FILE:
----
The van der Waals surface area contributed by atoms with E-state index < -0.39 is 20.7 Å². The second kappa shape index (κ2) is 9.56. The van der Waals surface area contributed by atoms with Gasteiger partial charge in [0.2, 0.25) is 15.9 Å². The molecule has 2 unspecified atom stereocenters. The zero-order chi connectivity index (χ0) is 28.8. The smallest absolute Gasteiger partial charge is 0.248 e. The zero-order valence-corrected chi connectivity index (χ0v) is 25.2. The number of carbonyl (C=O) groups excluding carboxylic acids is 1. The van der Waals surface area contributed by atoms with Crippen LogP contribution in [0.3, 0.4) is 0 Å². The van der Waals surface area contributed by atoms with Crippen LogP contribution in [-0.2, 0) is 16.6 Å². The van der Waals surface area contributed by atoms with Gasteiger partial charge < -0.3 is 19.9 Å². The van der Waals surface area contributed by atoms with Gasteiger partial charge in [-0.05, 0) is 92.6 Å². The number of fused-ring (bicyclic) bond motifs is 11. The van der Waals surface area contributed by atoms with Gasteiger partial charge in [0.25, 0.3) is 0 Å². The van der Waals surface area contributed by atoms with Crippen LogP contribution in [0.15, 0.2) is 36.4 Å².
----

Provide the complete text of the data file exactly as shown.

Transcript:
The van der Waals surface area contributed by atoms with E-state index < -0.39 is 20.7 Å². The second kappa shape index (κ2) is 9.56. The van der Waals surface area contributed by atoms with Gasteiger partial charge in [0.2, 0.25) is 15.9 Å². The molecule has 2 unspecified atom stereocenters. The zero-order chi connectivity index (χ0) is 28.8. The smallest absolute Gasteiger partial charge is 0.248 e. The zero-order valence-corrected chi connectivity index (χ0v) is 25.2. The number of carbonyl (C=O) groups excluding carboxylic acids is 1. The van der Waals surface area contributed by atoms with Crippen LogP contribution in [0.3, 0.4) is 0 Å². The van der Waals surface area contributed by atoms with Crippen LogP contribution in [-0.2, 0) is 16.6 Å². The van der Waals surface area contributed by atoms with Gasteiger partial charge < -0.3 is 19.9 Å². The van der Waals surface area contributed by atoms with Gasteiger partial charge in [-0.05, 0) is 92.6 Å². The number of fused-ring (bicyclic) bond motifs is 11. The van der Waals surface area contributed by atoms with Gasteiger partial charge in [0.25, 0.3) is 0 Å². The van der Waals surface area contributed by atoms with Crippen LogP contribution in [0.15, 0.2) is 36.4 Å².